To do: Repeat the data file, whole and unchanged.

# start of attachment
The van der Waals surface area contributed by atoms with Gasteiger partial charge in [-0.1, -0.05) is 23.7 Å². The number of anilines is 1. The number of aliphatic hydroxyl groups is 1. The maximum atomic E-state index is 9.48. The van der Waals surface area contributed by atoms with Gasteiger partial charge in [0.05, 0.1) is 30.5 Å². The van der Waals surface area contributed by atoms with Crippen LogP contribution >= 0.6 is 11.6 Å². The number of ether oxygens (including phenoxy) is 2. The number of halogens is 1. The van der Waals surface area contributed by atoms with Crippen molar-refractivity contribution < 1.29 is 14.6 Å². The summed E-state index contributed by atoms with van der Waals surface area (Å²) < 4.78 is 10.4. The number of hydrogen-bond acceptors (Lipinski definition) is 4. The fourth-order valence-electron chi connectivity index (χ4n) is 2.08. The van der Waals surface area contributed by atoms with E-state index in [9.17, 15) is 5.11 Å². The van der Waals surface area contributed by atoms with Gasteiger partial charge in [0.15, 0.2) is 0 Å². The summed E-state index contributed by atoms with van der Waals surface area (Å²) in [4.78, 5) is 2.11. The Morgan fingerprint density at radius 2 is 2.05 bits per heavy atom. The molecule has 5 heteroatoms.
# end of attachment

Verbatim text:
The van der Waals surface area contributed by atoms with Gasteiger partial charge in [-0.1, -0.05) is 23.7 Å². The number of anilines is 1. The number of aliphatic hydroxyl groups is 1. The maximum atomic E-state index is 9.48. The van der Waals surface area contributed by atoms with Gasteiger partial charge in [0.05, 0.1) is 30.5 Å². The van der Waals surface area contributed by atoms with Crippen LogP contribution >= 0.6 is 11.6 Å². The number of ether oxygens (including phenoxy) is 2. The number of halogens is 1. The van der Waals surface area contributed by atoms with Crippen molar-refractivity contribution < 1.29 is 14.6 Å². The summed E-state index contributed by atoms with van der Waals surface area (Å²) < 4.78 is 10.4. The number of hydrogen-bond acceptors (Lipinski definition) is 4. The fourth-order valence-electron chi connectivity index (χ4n) is 2.08. The van der Waals surface area contributed by atoms with E-state index in [9.17, 15) is 5.11 Å². The van der Waals surface area contributed by atoms with Gasteiger partial charge in [0.15, 0.2) is 0 Å². The summed E-state index contributed by atoms with van der Waals surface area (Å²) in [4.78, 5) is 2.11. The Morgan fingerprint density at radius 2 is 2.05 bits per heavy atom. The molecule has 5 heteroatoms.